There is plenty of research that indicates that theanine, an ingredient found naturally in tea, supports the immune system. A cup of tea contains an average of 20- 25 mg of theanine, and drinking at least five cups per day will boost your natural resistance to infections.
Tea also contains flavonoids, which are naturally occurring compounds known for their antioxidant properties.
Antioxidants work to neutralize free radicals, which scientists believe damage elements in the body and contribute to many chronic diseases.
There is also a herbal tea with great properties in the war against cold and flu: Zingibar officinale, the tart, knotty spice we know as ginger. The oils in ginger will create warmth in your body, help fight infection, and ease nasal and chest congestion. Ginger root makes a tea with nice clean notes and, of course, the familiar hot finish! Anti-inflammatory properties also make ginger a good sore throat remedy. A touch of honey or lemon makes an even more soothing tea when you are feeling unwell.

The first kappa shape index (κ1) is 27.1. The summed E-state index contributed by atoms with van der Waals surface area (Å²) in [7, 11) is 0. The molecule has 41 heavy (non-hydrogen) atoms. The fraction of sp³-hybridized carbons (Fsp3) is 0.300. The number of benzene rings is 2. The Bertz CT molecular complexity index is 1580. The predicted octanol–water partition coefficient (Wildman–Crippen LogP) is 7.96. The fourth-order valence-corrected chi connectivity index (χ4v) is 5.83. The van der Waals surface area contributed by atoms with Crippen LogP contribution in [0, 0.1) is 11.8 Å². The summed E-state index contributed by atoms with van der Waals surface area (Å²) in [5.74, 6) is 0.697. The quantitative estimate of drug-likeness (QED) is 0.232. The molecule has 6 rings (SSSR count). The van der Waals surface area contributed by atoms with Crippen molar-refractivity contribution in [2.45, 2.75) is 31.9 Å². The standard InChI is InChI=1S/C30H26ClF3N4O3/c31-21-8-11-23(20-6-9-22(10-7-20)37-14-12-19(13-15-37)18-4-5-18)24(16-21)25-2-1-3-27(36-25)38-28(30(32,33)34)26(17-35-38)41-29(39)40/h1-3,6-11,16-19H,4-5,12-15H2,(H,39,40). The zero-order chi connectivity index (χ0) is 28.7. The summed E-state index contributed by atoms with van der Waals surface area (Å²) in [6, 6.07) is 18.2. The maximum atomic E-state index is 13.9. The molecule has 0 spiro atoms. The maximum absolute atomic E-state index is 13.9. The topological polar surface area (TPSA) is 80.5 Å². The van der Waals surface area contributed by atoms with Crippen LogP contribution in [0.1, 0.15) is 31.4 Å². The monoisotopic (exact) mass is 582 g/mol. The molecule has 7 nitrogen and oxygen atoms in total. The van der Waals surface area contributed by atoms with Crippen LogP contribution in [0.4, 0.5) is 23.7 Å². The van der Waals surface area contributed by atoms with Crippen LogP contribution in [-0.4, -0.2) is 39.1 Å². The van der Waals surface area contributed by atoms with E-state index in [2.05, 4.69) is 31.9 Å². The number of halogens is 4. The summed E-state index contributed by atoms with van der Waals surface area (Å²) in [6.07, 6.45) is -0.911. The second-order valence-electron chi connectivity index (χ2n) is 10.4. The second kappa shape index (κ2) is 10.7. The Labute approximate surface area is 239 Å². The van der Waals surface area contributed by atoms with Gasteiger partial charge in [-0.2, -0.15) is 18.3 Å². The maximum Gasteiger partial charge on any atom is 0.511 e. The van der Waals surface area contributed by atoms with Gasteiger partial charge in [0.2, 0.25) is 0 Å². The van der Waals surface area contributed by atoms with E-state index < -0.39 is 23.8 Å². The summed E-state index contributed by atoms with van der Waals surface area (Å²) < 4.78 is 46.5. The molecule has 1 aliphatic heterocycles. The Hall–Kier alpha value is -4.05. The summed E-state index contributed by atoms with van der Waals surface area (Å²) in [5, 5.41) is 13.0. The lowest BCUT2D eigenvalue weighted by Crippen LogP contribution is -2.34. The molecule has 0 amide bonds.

Why not go for a double dose of prevention and combine ginger with your favorite black tea or green tea such as Nilgiri or Pinhead Gunpowder. This is an invigorating infusion. I like to infuse the ginger root first (it needs at least 10 minutes of steeping) and then add to the prepared tea. If you live in a warmer climate like Florida (where we hardly notice it is winter!) and really do not want to drink hot tea, try serving this combo iced. It really is delicious.
Hot Tea Month
While drinking tea may not keep you from getting sick this season, it can certainly help your odds of staying healthy. So do something good for your body and enjoy a hot cuppa every day! Have a Happy Hot Tea month and stay well.